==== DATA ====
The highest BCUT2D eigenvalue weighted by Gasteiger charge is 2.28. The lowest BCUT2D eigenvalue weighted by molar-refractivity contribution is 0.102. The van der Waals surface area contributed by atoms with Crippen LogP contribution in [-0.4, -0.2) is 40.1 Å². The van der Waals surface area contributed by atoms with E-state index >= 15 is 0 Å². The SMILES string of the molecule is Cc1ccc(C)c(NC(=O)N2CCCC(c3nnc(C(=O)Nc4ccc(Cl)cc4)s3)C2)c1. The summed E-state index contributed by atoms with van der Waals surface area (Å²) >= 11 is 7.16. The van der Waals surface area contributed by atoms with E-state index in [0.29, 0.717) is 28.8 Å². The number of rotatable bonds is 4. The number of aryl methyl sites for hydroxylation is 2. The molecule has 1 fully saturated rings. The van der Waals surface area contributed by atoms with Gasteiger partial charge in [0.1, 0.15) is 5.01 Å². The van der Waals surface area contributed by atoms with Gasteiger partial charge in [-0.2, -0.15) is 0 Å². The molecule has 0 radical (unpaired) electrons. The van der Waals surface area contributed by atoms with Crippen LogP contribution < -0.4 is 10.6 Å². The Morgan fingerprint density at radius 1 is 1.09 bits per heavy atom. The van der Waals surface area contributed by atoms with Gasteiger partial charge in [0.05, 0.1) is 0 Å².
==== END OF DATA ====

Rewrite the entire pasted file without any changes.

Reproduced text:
The highest BCUT2D eigenvalue weighted by Gasteiger charge is 2.28. The lowest BCUT2D eigenvalue weighted by molar-refractivity contribution is 0.102. The van der Waals surface area contributed by atoms with Crippen LogP contribution in [-0.4, -0.2) is 40.1 Å². The van der Waals surface area contributed by atoms with E-state index >= 15 is 0 Å². The SMILES string of the molecule is Cc1ccc(C)c(NC(=O)N2CCCC(c3nnc(C(=O)Nc4ccc(Cl)cc4)s3)C2)c1. The summed E-state index contributed by atoms with van der Waals surface area (Å²) >= 11 is 7.16. The van der Waals surface area contributed by atoms with E-state index in [0.29, 0.717) is 28.8 Å². The number of rotatable bonds is 4. The number of aryl methyl sites for hydroxylation is 2. The molecule has 1 fully saturated rings. The van der Waals surface area contributed by atoms with Gasteiger partial charge in [0.1, 0.15) is 5.01 Å². The van der Waals surface area contributed by atoms with Gasteiger partial charge in [-0.2, -0.15) is 0 Å². The molecule has 0 radical (unpaired) electrons. The van der Waals surface area contributed by atoms with Crippen LogP contribution < -0.4 is 10.6 Å². The Morgan fingerprint density at radius 1 is 1.09 bits per heavy atom. The van der Waals surface area contributed by atoms with Gasteiger partial charge in [0.05, 0.1) is 0 Å².